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What is a Saddle Seat Division?

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  • Written By: Mary McMahon
  • Edited By: Bronwyn Harris
  • Last Modified Date: 13 September 2016
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A Saddle Seat Division is a division at a horse show which is dedicated to saddle seat riding, a style of riding which is derived from English-style riding. Saddle seat riders use tack and commands similar to those in English-style riding, but their riding style is slightly different, geared to showcase gaited horses specifically. Many people enjoy watching saddle seat competitions because even inexperienced people can enjoy the appearance of gaited horses in the ring.

The goal of a Saddle Seat Division is to highlight horses with showy, distinctive gaits, especially trots with high leg action. The horses shown in saddle seat can vary widely, but they are typically gaited horses, as in horses with gaits beyond the basic walk, trot, and canter; these horses are sometimes known as “action breeds,” in a reference to their showy gaits. The style of riding used by saddle seat riders encourages the horses to have bold, striking gaits which look stunning in combination with the elegant tack worn by the horse and the formal wear donned by the rider.

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Saddle seat is always done on the flat, because the focus is gaits, and it is divided into a number of classes which may be further divided by age or skill ranking. Three and five gaited classes are basic classes which showcase specially gaited horses, while plantation classes focus specifically on showy walks. Park, pleasure, and classic divisions promote manners and performance over showy gaits, although the gaits are still important. An equitation class at a Saddle Seat Division emphasizes the connection between horse and rider, with judges keeping an eye on the commands used and the manners of both parties.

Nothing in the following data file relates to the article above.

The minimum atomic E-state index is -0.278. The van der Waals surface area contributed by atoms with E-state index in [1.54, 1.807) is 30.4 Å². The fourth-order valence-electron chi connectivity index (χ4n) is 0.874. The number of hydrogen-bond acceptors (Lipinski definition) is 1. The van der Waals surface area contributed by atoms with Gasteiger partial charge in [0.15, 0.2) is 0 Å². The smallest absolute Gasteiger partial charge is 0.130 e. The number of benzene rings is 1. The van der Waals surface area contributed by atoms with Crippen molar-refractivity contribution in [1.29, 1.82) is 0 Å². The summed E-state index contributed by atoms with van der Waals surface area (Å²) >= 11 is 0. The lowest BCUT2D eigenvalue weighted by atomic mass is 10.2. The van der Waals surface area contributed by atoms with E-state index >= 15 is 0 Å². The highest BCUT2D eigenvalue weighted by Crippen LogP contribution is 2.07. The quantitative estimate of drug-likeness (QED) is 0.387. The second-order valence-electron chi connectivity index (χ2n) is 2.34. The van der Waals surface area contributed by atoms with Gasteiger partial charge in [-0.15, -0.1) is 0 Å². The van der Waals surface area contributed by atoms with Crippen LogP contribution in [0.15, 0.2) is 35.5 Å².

A wide variety of action breeds are shown under saddle seat, including Morgans, Tennessee Walking Horses, Icelandics, Saddlebreds, Standardbreds, Arabians, Paso Finos, Missouri Foxtrotters, Andalusians, and Racking Horses. Typically the mane and tail are left free and flowing, with some riders binding up tails in the stables to promote especially long growth. Grooming in a Saddle Seat Division is meticulous, as an elegant appearance is as important as graceful, flowing action in the ring.

Because saddle seat emphasizes showy gaits, horses shown in a Saddle Seat Division are often shod with special equipment to promote high-stepping, beautiful gaits. This has been a topic of controversy at times, as some shoeing equipment historically used in saddle seat is actually rather cruel. Shoes which are designed to deliberately hurt horses are banned in most saddle seat competitions today.

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